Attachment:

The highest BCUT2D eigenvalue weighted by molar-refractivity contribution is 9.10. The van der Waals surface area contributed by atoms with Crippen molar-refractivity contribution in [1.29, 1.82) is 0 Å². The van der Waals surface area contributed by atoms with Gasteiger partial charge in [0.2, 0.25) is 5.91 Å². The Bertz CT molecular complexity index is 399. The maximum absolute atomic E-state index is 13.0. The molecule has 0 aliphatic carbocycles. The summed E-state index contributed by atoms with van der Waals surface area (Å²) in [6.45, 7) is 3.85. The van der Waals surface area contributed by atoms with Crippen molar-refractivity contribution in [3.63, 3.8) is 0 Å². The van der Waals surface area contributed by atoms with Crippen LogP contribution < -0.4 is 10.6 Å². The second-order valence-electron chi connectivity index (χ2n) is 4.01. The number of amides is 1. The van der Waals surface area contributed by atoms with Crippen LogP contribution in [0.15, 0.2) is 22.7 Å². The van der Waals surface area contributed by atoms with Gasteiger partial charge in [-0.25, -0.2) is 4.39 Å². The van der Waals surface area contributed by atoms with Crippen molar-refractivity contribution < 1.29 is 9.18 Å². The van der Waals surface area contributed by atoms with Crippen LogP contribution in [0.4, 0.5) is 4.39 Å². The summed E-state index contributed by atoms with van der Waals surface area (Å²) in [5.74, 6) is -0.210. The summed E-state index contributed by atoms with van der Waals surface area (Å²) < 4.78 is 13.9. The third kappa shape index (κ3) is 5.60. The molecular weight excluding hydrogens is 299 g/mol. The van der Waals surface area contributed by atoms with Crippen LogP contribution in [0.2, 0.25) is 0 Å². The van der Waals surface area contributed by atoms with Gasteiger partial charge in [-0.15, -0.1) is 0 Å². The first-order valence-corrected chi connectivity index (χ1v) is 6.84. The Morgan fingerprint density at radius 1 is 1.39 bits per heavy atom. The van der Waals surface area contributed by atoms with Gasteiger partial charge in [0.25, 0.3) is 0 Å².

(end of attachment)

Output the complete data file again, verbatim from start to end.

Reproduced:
The highest BCUT2D eigenvalue weighted by molar-refractivity contribution is 9.10. The van der Waals surface area contributed by atoms with Crippen molar-refractivity contribution in [1.29, 1.82) is 0 Å². The van der Waals surface area contributed by atoms with Gasteiger partial charge in [0.2, 0.25) is 5.91 Å². The Bertz CT molecular complexity index is 399. The maximum absolute atomic E-state index is 13.0. The molecule has 0 aliphatic carbocycles. The summed E-state index contributed by atoms with van der Waals surface area (Å²) in [6.45, 7) is 3.85. The van der Waals surface area contributed by atoms with Crippen molar-refractivity contribution in [3.63, 3.8) is 0 Å². The van der Waals surface area contributed by atoms with Crippen LogP contribution < -0.4 is 10.6 Å². The second-order valence-electron chi connectivity index (χ2n) is 4.01. The number of amides is 1. The van der Waals surface area contributed by atoms with Crippen LogP contribution in [0.15, 0.2) is 22.7 Å². The van der Waals surface area contributed by atoms with Gasteiger partial charge in [-0.25, -0.2) is 4.39 Å². The van der Waals surface area contributed by atoms with Crippen molar-refractivity contribution < 1.29 is 9.18 Å². The van der Waals surface area contributed by atoms with Crippen LogP contribution in [0.4, 0.5) is 4.39 Å². The summed E-state index contributed by atoms with van der Waals surface area (Å²) in [5.74, 6) is -0.210. The summed E-state index contributed by atoms with van der Waals surface area (Å²) < 4.78 is 13.9. The third kappa shape index (κ3) is 5.60. The molecular weight excluding hydrogens is 299 g/mol. The van der Waals surface area contributed by atoms with Crippen LogP contribution in [0.2, 0.25) is 0 Å². The van der Waals surface area contributed by atoms with Gasteiger partial charge in [-0.15, -0.1) is 0 Å². The first-order valence-corrected chi connectivity index (χ1v) is 6.84. The Morgan fingerprint density at radius 1 is 1.39 bits per heavy atom. The van der Waals surface area contributed by atoms with Gasteiger partial charge in [0.25, 0.3) is 0 Å².